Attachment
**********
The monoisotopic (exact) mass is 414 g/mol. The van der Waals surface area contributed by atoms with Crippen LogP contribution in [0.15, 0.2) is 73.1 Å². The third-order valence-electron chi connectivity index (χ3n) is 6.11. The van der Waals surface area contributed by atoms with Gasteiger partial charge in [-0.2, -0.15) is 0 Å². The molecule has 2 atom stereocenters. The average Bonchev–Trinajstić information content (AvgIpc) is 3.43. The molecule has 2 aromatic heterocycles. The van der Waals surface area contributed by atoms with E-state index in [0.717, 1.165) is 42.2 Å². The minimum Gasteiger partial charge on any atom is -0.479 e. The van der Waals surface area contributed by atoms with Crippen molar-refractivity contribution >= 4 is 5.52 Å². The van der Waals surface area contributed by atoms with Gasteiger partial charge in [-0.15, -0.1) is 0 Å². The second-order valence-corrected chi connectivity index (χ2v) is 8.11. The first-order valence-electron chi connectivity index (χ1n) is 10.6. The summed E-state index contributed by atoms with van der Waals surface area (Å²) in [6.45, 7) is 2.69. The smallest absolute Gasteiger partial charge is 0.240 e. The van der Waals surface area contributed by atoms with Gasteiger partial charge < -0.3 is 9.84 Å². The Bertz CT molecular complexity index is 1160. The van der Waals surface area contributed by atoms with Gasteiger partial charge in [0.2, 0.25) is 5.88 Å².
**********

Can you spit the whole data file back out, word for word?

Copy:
The monoisotopic (exact) mass is 414 g/mol. The van der Waals surface area contributed by atoms with Crippen LogP contribution in [0.15, 0.2) is 73.1 Å². The third-order valence-electron chi connectivity index (χ3n) is 6.11. The van der Waals surface area contributed by atoms with Gasteiger partial charge in [-0.2, -0.15) is 0 Å². The molecule has 2 atom stereocenters. The average Bonchev–Trinajstić information content (AvgIpc) is 3.43. The molecule has 2 aromatic heterocycles. The van der Waals surface area contributed by atoms with E-state index in [0.717, 1.165) is 42.2 Å². The minimum Gasteiger partial charge on any atom is -0.479 e. The van der Waals surface area contributed by atoms with Crippen molar-refractivity contribution >= 4 is 5.52 Å². The van der Waals surface area contributed by atoms with Gasteiger partial charge in [-0.15, -0.1) is 0 Å². The second-order valence-corrected chi connectivity index (χ2v) is 8.11. The first-order valence-electron chi connectivity index (χ1n) is 10.6. The summed E-state index contributed by atoms with van der Waals surface area (Å²) in [6.45, 7) is 2.69. The smallest absolute Gasteiger partial charge is 0.240 e. The van der Waals surface area contributed by atoms with Gasteiger partial charge < -0.3 is 9.84 Å². The Bertz CT molecular complexity index is 1160. The van der Waals surface area contributed by atoms with Gasteiger partial charge in [0.2, 0.25) is 5.88 Å².